Insurance is a good way to protect yourself and your loved ones against unex-pected financial and emotional strain. However, there is a difference between a mature policy and an immature policy. Benefits are payable upon the death of the insured or on the maturity date. You may not get the most out of your life insurance policy if you aren’t able to let it mature, so understanding the differ-ence is critical in financial planning.

note that there are certain factors that may affect ma-turity values, such as negative market performance, cash withdrawals from the policies, inflation, etc.

A misconception is that a whole life policy will ma-ture when premium payments are no longer due. The premium payment period, however, is not indicative of maturity. Instead, the premium payment period simply indicates the rate at which premiums are paid

Maturity date

The date at which the face amount of a life insurance policy becomes payable (end of the contract term) by either death or other contract stipulation.

What a matured policy means?

When you have a mature policy, you have paid ev-ery premium to a date or age specified in the policy. Having a mature policy means that the insurance company should pay you both the face value and cash value of the policy. You no longer have to make premium payments once the policy is matured and the insurance company has honored its obligation towards you.

What is maturity value?

Maturity value is the amount the insurance company has to pay an individual when the policy matures. This would include the sum assured and bonuses. If the policyholder passes away before the policy matures, the beneficiary gets the sum assured along with the bonus (if any), and if the policyholder is alive when the policy matures, the sum assured as well as any bonuses declared during the term of the policy are paid to him or her.

When does a life insurance policy mature?

It depends on how the policy was designed. A whole life insurance policy, for example, matures when it pays out a death benefit on policies that have no stat-ed maturity date. A whole life policy is a life policy that covers a person for a lifetime.

A mature insurance policy is one in which the guar-anteed cash value of the policy equals the total face value of the policy. Insurance policies gain their cash value from the premiums you pay. In most cases, the longer you pay your premiums, the closer you will get to having a mature policy. Typically, mature in-surance policies refer to most types of life insurance policies (e.g. whole, universal), with the primary ex-ception of term life insurance. Policies usually are set to mature, or endow, when the policyholder reaches age 60 or 65, however, every insurance company is different. The date of maturity depends on your pre-mium rates and the face value of the policy.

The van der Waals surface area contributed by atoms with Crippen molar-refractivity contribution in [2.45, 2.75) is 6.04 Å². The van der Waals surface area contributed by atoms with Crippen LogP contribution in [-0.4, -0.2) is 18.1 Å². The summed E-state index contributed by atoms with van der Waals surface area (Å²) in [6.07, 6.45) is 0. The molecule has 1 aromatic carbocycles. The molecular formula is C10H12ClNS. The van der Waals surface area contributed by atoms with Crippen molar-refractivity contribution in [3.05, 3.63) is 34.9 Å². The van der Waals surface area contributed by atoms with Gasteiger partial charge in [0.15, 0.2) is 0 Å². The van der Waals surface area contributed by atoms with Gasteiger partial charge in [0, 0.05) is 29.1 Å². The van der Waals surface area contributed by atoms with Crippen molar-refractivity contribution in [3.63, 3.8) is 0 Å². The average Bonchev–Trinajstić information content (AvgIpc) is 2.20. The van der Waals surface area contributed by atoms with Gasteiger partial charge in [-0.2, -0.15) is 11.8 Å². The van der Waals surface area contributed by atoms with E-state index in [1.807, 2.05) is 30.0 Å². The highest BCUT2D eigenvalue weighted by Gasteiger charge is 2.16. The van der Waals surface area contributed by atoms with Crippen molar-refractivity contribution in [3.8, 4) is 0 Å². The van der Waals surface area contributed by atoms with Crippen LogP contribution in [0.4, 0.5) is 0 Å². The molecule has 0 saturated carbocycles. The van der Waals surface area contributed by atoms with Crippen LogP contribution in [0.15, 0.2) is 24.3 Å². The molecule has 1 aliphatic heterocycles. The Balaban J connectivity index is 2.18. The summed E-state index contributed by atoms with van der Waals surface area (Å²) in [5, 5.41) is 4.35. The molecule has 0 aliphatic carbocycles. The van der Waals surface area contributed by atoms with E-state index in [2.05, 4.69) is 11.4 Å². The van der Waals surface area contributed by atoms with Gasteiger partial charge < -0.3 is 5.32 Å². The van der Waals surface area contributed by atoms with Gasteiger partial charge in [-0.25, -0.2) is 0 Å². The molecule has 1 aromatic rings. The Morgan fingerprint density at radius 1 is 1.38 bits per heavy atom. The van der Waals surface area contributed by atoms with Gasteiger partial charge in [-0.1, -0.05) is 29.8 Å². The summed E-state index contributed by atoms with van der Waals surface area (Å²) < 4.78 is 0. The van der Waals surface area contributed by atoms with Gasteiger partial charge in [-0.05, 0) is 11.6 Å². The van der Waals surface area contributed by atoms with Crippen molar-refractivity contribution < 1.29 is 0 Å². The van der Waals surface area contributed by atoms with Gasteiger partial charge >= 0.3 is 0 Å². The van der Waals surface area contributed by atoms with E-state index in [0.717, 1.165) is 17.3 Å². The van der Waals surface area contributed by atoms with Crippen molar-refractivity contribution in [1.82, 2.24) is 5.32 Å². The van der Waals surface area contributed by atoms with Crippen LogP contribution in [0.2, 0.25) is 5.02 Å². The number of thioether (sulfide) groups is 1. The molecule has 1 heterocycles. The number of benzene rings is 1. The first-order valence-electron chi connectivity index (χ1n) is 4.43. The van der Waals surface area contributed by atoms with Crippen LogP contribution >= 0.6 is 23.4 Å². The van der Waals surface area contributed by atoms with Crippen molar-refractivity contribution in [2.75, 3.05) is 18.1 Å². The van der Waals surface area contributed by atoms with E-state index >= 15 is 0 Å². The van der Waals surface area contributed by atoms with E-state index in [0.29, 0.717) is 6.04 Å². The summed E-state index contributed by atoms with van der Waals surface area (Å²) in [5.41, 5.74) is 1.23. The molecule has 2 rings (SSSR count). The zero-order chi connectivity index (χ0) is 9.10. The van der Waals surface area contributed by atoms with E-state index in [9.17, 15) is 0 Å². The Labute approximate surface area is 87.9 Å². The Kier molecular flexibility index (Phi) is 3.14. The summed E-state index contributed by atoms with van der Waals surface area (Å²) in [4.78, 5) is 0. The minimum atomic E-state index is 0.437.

Misconceptions about maturity values

Policyholders sometimes have different expecta-tions about maturity values and end up disappointed when the policy finally pays out. It is important to

into the policy. The policy can then be designed to accumulate cash value accordingly so that the poli-cy matures at a given time. The reason for maturity dates is to prevent your policy from continuing in-definitely. This keeps the premiums lower than they would be under a permanent policy, which provides for lifetime payment of premiums.

Making extra payments does not actually change the maturity date but will, however, push back the point at which the insurance account would theoretically have reached maturity value.

Taking out cash values during the term of an insur-ance policy may indeed affect the estimated maturi-ty values negatively. The more you take from your cash value, the more you affect your estimated cash values by reducing them.

What to do when a life insurance policy matures

If you have reached the age where your whole life policy matures, call your life insurance agent or the insurance company to find out how you can lodge a maturity claim.


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